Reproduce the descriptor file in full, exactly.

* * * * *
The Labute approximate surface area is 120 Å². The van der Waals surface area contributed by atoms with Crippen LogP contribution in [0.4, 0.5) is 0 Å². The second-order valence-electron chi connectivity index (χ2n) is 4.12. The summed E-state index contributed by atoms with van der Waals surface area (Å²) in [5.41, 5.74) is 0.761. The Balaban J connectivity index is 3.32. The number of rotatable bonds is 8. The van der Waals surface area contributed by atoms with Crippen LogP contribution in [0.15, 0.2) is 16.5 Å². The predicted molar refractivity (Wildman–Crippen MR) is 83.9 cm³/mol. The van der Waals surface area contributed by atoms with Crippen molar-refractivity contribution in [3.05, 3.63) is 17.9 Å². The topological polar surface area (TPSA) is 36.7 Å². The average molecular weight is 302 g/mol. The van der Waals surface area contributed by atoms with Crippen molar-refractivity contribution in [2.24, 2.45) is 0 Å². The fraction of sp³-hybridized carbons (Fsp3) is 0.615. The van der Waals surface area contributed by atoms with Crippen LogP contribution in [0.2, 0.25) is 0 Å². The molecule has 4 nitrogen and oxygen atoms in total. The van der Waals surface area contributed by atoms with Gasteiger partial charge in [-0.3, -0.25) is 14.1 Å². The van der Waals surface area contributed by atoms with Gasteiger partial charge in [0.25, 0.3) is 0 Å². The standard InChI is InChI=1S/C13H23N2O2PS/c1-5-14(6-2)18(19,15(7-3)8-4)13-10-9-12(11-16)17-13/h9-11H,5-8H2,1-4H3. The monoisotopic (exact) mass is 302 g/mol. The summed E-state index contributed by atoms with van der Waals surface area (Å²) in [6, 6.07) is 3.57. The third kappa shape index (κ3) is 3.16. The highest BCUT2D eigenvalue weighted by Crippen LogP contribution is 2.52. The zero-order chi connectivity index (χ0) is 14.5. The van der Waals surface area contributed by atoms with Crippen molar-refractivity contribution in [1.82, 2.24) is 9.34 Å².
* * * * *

The Labute approximate surface area is 120 Å². The van der Waals surface area contributed by atoms with Crippen LogP contribution in [0.4, 0.5) is 0 Å². The second-order valence-electron chi connectivity index (χ2n) is 4.12. The summed E-state index contributed by atoms with van der Waals surface area (Å²) in [5.41, 5.74) is 0.761. The Balaban J connectivity index is 3.32. The number of rotatable bonds is 8. The van der Waals surface area contributed by atoms with Crippen LogP contribution in [0.15, 0.2) is 16.5 Å². The predicted molar refractivity (Wildman–Crippen MR) is 83.9 cm³/mol. The van der Waals surface area contributed by atoms with Crippen molar-refractivity contribution in [3.05, 3.63) is 17.9 Å². The topological polar surface area (TPSA) is 36.7 Å². The average molecular weight is 302 g/mol. The van der Waals surface area contributed by atoms with Crippen molar-refractivity contribution in [2.24, 2.45) is 0 Å². The fraction of sp³-hybridized carbons (Fsp3) is 0.615. The van der Waals surface area contributed by atoms with Crippen LogP contribution in [0.2, 0.25) is 0 Å². The molecule has 4 nitrogen and oxygen atoms in total. The van der Waals surface area contributed by atoms with Gasteiger partial charge in [-0.3, -0.25) is 14.1 Å². The van der Waals surface area contributed by atoms with Gasteiger partial charge in [0.25, 0.3) is 0 Å². The standard InChI is InChI=1S/C13H23N2O2PS/c1-5-14(6-2)18(19,15(7-3)8-4)13-10-9-12(11-16)17-13/h9-11H,5-8H2,1-4H3. The monoisotopic (exact) mass is 302 g/mol. The summed E-state index contributed by atoms with van der Waals surface area (Å²) in [6, 6.07) is 3.57. The third kappa shape index (κ3) is 3.16. The highest BCUT2D eigenvalue weighted by Crippen LogP contribution is 2.52. The zero-order chi connectivity index (χ0) is 14.5. The van der Waals surface area contributed by atoms with Crippen molar-refractivity contribution in [1.82, 2.24) is 9.34 Å².